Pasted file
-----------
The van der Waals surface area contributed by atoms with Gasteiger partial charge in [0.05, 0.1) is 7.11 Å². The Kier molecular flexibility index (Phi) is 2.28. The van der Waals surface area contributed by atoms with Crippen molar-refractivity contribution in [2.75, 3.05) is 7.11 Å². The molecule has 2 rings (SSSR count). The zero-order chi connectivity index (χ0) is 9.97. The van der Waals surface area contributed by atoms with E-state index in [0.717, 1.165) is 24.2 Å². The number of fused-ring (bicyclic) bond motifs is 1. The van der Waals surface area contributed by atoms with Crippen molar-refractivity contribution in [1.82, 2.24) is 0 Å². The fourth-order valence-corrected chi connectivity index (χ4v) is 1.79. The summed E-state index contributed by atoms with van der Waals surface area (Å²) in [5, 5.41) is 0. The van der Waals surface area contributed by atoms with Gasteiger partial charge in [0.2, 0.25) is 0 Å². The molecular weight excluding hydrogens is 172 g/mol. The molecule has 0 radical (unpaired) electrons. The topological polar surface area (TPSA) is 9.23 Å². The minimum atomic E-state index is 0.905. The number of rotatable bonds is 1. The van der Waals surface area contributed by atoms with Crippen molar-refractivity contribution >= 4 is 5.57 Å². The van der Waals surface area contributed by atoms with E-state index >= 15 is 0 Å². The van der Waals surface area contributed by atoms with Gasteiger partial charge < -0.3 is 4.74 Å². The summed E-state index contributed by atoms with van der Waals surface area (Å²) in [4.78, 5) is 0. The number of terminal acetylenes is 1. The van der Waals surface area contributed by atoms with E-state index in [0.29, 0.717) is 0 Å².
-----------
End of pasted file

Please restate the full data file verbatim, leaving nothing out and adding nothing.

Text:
The van der Waals surface area contributed by atoms with Gasteiger partial charge in [0.05, 0.1) is 7.11 Å². The Kier molecular flexibility index (Phi) is 2.28. The van der Waals surface area contributed by atoms with Crippen molar-refractivity contribution in [2.75, 3.05) is 7.11 Å². The molecule has 2 rings (SSSR count). The zero-order chi connectivity index (χ0) is 9.97. The van der Waals surface area contributed by atoms with E-state index in [0.717, 1.165) is 24.2 Å². The number of fused-ring (bicyclic) bond motifs is 1. The van der Waals surface area contributed by atoms with Crippen molar-refractivity contribution in [1.82, 2.24) is 0 Å². The fourth-order valence-corrected chi connectivity index (χ4v) is 1.79. The summed E-state index contributed by atoms with van der Waals surface area (Å²) in [5, 5.41) is 0. The van der Waals surface area contributed by atoms with Gasteiger partial charge in [0.2, 0.25) is 0 Å². The molecular weight excluding hydrogens is 172 g/mol. The molecule has 0 radical (unpaired) electrons. The topological polar surface area (TPSA) is 9.23 Å². The minimum atomic E-state index is 0.905. The number of rotatable bonds is 1. The van der Waals surface area contributed by atoms with Crippen molar-refractivity contribution >= 4 is 5.57 Å². The van der Waals surface area contributed by atoms with E-state index >= 15 is 0 Å². The van der Waals surface area contributed by atoms with Gasteiger partial charge < -0.3 is 4.74 Å². The summed E-state index contributed by atoms with van der Waals surface area (Å²) in [4.78, 5) is 0. The number of terminal acetylenes is 1. The van der Waals surface area contributed by atoms with E-state index in [0.29, 0.717) is 0 Å².